Best Of Exercise for Pain ReliefFebruary 7, 2011 Written by JP [Font too small?]
The last thing anyone wants to do when in pain is exercise. Certain injuries require allowing the body time to recover. However, mental and physical discomfort shouldn’t always be used as an excuse to slow down. In fact, many times, the desire for bed rest may actually be counterproductive. This certainly appears to be the case with some very common, inflammatory conditions that affect both the body and the mind.
A recent Cochrane Database Systematic Review focused on the role exercise can play in the management of rheumatoid arthritis (RA). RA is an inflammatory condition whereby the body’s immune system attacks its own connective tissue and joints. This disease is not only painful, but it is also progressive and can lead to various degrees of physical disability. The Cochrane summary examined 8 studies that involved a total of 575 participants. The authors determined that specifically tailored exercise programs helped to improve endurance, strength and overall physical function in patients with RA. They also point out the utility of water based exercises in this population. (1)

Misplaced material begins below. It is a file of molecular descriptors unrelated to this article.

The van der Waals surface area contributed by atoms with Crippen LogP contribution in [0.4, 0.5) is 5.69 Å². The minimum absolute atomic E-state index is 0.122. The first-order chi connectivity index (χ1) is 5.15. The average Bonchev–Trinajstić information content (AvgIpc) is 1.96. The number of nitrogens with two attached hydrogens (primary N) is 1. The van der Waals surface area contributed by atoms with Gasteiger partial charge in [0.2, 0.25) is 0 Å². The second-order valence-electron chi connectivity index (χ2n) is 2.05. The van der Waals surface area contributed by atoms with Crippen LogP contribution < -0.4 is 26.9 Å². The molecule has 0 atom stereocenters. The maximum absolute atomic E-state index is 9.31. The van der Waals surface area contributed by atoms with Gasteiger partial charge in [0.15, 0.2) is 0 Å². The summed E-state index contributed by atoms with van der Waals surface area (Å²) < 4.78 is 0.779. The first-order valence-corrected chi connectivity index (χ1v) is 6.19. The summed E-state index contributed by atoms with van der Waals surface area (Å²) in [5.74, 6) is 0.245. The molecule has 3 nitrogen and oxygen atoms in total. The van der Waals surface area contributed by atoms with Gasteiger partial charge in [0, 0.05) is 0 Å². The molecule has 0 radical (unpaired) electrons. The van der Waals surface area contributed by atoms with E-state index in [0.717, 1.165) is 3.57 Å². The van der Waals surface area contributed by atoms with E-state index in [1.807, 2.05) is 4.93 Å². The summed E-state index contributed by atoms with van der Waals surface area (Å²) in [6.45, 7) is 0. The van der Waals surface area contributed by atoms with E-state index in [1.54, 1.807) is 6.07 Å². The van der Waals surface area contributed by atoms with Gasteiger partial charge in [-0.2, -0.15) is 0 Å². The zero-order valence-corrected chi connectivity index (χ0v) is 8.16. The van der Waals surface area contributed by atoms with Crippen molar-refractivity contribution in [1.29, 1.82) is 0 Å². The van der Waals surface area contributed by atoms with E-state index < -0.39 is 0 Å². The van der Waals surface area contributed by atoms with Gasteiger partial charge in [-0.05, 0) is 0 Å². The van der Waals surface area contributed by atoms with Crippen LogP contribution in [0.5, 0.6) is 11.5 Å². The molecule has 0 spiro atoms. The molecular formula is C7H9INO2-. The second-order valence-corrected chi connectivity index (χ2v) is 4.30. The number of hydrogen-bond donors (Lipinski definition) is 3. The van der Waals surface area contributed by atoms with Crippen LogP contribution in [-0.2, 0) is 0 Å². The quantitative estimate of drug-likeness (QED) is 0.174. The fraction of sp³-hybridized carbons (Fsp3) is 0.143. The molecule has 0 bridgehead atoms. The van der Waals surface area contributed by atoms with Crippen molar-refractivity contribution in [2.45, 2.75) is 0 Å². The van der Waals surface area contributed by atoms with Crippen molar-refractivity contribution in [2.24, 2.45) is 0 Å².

Pool exercise has recently been studied with regard to another painful syndrome known as fibromyalgia (FM), a condition that affects both the body and mind. Common physical symptoms include aches and pains (tender spots) in joints and muscles. On the psychological front, anxiety, depression, fatigue and poor sleep are frequently reported. A recent trial involving 134 women with FM and 32 with “chronic widespread pain” was presented in the September 2009 issue of the Journal of Rehabilitative Medicine. Half of the female participants engaged in 20 sessions of pool exercises and attended 6 educational classes relating to their respective conditions. The remaining study volunteers only took part in the class work – which included no added exercise. Two tests were used to determine the effects of the different treatments – a Fibromyalgia Impact Questionnaire (FIQ) and a 6-Minute Walk Test (6MWT).
- All those in the pool exercise group reported significant improvements in their FIQ scores.
- Women who attended at least 60% of the pool sessions found benefits in both FIQ parameters and the 6-Minute Walk Test.
The effects of the water-based exercise appeared to be long lasting, but those with milder symptoms responded in a more profound manner. Another 32 week trial recently found reductions in body pain, emotional problems and improvements in general health, muscle strength and vitality in 30 women with fibromyalgia who participated in “warm water exercises”. (2,3)